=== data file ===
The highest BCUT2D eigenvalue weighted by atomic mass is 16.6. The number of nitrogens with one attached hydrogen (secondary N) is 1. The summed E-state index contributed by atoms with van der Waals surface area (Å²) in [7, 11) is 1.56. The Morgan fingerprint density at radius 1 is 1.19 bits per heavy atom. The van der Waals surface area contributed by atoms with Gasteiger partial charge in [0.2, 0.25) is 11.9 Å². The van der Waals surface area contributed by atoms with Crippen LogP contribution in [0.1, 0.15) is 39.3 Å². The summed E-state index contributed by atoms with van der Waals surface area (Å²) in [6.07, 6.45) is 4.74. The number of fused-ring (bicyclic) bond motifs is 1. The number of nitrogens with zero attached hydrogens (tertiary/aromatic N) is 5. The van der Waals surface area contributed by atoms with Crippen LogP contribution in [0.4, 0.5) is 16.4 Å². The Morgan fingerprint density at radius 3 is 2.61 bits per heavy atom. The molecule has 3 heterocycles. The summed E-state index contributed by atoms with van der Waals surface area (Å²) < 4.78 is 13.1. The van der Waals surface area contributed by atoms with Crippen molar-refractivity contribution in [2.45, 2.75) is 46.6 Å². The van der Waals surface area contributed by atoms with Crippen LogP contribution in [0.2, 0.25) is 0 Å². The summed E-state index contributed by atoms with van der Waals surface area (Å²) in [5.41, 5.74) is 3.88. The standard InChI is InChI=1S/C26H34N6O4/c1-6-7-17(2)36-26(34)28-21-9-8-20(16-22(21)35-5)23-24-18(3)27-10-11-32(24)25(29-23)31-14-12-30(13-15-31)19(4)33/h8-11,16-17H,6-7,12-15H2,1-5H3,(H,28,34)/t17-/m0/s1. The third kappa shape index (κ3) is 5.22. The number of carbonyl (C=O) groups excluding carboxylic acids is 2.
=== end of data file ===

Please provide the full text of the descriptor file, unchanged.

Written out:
The highest BCUT2D eigenvalue weighted by atomic mass is 16.6. The number of nitrogens with one attached hydrogen (secondary N) is 1. The summed E-state index contributed by atoms with van der Waals surface area (Å²) in [7, 11) is 1.56. The Morgan fingerprint density at radius 1 is 1.19 bits per heavy atom. The van der Waals surface area contributed by atoms with Gasteiger partial charge in [0.2, 0.25) is 11.9 Å². The van der Waals surface area contributed by atoms with Crippen LogP contribution in [0.1, 0.15) is 39.3 Å². The summed E-state index contributed by atoms with van der Waals surface area (Å²) in [6.07, 6.45) is 4.74. The number of fused-ring (bicyclic) bond motifs is 1. The number of nitrogens with zero attached hydrogens (tertiary/aromatic N) is 5. The van der Waals surface area contributed by atoms with Crippen LogP contribution in [0.4, 0.5) is 16.4 Å². The Morgan fingerprint density at radius 3 is 2.61 bits per heavy atom. The molecule has 3 heterocycles. The summed E-state index contributed by atoms with van der Waals surface area (Å²) < 4.78 is 13.1. The van der Waals surface area contributed by atoms with Crippen molar-refractivity contribution in [2.45, 2.75) is 46.6 Å². The van der Waals surface area contributed by atoms with Crippen LogP contribution in [0.2, 0.25) is 0 Å². The summed E-state index contributed by atoms with van der Waals surface area (Å²) in [5.41, 5.74) is 3.88. The standard InChI is InChI=1S/C26H34N6O4/c1-6-7-17(2)36-26(34)28-21-9-8-20(16-22(21)35-5)23-24-18(3)27-10-11-32(24)25(29-23)31-14-12-30(13-15-31)19(4)33/h8-11,16-17H,6-7,12-15H2,1-5H3,(H,28,34)/t17-/m0/s1. The third kappa shape index (κ3) is 5.22. The number of carbonyl (C=O) groups excluding carboxylic acids is 2.